November 15, 2010 / 3:41 PM / 9 years ago

Ethiopian PM says EU election report is "trash"

ADDIS ABABA (Reuters) - Ethiopian Prime Minister Meles Zenawi has dismissed as “trash that deserves to be thrown in the garbage” a European Union (EU) report that criticised his overwhelming May election victory.

Ethiopia's Prime Minister Meles Zenawi addresses the media inside his office in the capital Addis Ababa September 16, 2009. REUTERS/Irada Humbatova

Meles’ ruling Ethiopian People’s Revolutionary Democratic Front (EPRDF) and allied parties won 545 seats in the 547-member parliament in a vote that was also criticised by the United States.

“The report is not about our election. It is just the view of some Western neo-liberals who are unhappy about the strength of the ruling party,” Meles told state television as he returned from the G20 summit late on Sunday. “Anybody who has paper and ink can scribble whatever they want.”

Ethiopia is a key U.S. and European ally in the volatile Horn of Africa, where its secular government is seen as a bulwark against Islamic extremism.

The country’s biggest opposition coalition, the eight-party Medrek, won just a single parliamentary seat. Medrek and the smaller All Ethiopia Unity Party (AEUP) demanded a rerun, alleging pre-poll intimidation and some vote rigging.

The calls were rejected by the country’s electoral board and Supreme Court.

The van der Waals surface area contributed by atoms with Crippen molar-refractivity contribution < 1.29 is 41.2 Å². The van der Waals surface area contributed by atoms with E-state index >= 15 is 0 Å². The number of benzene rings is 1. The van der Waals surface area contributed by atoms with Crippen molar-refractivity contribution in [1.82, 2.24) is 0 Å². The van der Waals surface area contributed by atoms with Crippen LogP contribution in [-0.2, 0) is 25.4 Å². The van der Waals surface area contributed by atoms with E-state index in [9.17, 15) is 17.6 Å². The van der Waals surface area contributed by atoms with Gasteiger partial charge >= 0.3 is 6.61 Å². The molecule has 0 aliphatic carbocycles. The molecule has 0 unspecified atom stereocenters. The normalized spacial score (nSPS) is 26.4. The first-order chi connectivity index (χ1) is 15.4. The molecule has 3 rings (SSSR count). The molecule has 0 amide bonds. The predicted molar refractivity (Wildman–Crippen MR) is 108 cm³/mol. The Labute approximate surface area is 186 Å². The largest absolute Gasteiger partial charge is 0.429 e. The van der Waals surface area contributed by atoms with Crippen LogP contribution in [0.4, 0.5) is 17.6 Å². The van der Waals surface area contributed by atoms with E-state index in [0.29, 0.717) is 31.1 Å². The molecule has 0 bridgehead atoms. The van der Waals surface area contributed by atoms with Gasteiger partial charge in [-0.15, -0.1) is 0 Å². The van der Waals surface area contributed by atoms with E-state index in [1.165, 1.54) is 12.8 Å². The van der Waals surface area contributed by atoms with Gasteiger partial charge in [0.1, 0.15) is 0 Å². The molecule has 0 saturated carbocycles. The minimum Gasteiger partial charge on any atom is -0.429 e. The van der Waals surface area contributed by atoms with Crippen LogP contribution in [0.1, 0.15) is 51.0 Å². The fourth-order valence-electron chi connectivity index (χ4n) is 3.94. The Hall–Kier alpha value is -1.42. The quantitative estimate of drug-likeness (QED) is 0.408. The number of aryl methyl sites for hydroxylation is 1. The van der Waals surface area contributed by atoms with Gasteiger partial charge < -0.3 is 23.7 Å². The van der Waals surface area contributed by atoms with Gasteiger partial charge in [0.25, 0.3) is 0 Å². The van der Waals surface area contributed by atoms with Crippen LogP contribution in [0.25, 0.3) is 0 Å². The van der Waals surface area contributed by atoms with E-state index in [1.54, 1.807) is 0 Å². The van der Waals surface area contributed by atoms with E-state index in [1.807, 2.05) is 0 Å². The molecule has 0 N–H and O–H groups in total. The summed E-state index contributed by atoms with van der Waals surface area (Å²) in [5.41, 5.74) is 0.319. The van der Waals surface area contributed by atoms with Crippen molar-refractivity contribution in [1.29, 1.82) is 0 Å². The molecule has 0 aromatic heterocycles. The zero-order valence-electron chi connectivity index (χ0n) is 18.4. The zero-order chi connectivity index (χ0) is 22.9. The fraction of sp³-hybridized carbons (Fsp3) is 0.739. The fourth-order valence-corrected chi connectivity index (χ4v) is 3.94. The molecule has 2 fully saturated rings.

The EU observer mission’s report said the poll was marred by the EPRDF’s use of state resources, putting the opposition at a disadvantage, and that freedom of expression and movement was not “consistently respected”.

“The electoral process fell short of international commitments for elections, notably regarding the transparency of the process and the lack of a level playing field for all contesting parties,” the 87-page report said.

Europe’s chief observer for the election, Thijs Berman, says he was refused a visa to present the report in Ethiopia. The government denies that.

Ethiopia’s last elections in 2005 damaged its reputation and hampered investment when the opposition disputed the result and street riots erupted in capital Addis Ababa, killing 193 protestors and seven policemen.

At the time, the government accused Europe’s then chief observer of being biased in favour of the opposition and of helping to incite the trouble.

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